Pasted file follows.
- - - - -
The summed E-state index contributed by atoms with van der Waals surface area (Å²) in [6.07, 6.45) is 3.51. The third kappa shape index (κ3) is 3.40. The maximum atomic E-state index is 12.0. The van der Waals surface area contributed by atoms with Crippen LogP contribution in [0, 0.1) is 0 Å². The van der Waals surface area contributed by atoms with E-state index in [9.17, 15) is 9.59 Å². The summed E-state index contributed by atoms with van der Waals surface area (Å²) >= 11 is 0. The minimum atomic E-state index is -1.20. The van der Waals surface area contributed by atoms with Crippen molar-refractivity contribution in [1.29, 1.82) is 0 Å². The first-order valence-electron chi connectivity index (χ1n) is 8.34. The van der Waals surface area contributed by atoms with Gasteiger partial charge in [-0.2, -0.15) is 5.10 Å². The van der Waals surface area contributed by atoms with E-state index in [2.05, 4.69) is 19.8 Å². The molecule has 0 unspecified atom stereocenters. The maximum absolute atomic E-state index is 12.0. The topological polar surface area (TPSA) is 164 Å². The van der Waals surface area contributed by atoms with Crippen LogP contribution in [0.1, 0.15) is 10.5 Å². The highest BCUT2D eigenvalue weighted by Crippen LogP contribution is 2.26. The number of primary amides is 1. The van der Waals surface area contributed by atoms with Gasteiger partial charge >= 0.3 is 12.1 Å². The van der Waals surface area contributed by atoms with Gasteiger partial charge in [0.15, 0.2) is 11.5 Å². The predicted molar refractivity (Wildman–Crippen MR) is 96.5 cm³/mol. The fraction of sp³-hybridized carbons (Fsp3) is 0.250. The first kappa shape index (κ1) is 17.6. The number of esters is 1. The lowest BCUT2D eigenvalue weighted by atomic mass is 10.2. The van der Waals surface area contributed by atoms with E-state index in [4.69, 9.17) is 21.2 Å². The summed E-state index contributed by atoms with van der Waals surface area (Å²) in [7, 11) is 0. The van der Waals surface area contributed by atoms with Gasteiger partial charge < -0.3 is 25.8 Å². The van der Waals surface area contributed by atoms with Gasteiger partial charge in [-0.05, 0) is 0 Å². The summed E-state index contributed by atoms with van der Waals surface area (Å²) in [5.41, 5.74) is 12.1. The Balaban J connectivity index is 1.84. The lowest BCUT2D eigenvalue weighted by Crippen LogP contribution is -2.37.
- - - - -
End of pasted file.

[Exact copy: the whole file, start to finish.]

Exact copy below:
The summed E-state index contributed by atoms with van der Waals surface area (Å²) in [6.07, 6.45) is 3.51. The third kappa shape index (κ3) is 3.40. The maximum atomic E-state index is 12.0. The van der Waals surface area contributed by atoms with Crippen LogP contribution in [0, 0.1) is 0 Å². The van der Waals surface area contributed by atoms with E-state index in [9.17, 15) is 9.59 Å². The summed E-state index contributed by atoms with van der Waals surface area (Å²) >= 11 is 0. The minimum atomic E-state index is -1.20. The van der Waals surface area contributed by atoms with Crippen molar-refractivity contribution in [1.29, 1.82) is 0 Å². The first-order valence-electron chi connectivity index (χ1n) is 8.34. The van der Waals surface area contributed by atoms with Gasteiger partial charge in [-0.2, -0.15) is 5.10 Å². The van der Waals surface area contributed by atoms with E-state index in [2.05, 4.69) is 19.8 Å². The molecule has 0 unspecified atom stereocenters. The maximum absolute atomic E-state index is 12.0. The topological polar surface area (TPSA) is 164 Å². The van der Waals surface area contributed by atoms with Crippen LogP contribution in [0.1, 0.15) is 10.5 Å². The highest BCUT2D eigenvalue weighted by Crippen LogP contribution is 2.26. The number of primary amides is 1. The van der Waals surface area contributed by atoms with Gasteiger partial charge >= 0.3 is 12.1 Å². The van der Waals surface area contributed by atoms with Gasteiger partial charge in [0.15, 0.2) is 11.5 Å². The predicted molar refractivity (Wildman–Crippen MR) is 96.5 cm³/mol. The fraction of sp³-hybridized carbons (Fsp3) is 0.250. The first kappa shape index (κ1) is 17.6. The number of esters is 1. The lowest BCUT2D eigenvalue weighted by atomic mass is 10.2. The van der Waals surface area contributed by atoms with E-state index in [4.69, 9.17) is 21.2 Å². The summed E-state index contributed by atoms with van der Waals surface area (Å²) in [7, 11) is 0. The van der Waals surface area contributed by atoms with Gasteiger partial charge < -0.3 is 25.8 Å². The van der Waals surface area contributed by atoms with Gasteiger partial charge in [-0.05, 0) is 0 Å². The summed E-state index contributed by atoms with van der Waals surface area (Å²) in [5.41, 5.74) is 12.1. The Balaban J connectivity index is 1.84. The lowest BCUT2D eigenvalue weighted by Crippen LogP contribution is -2.37.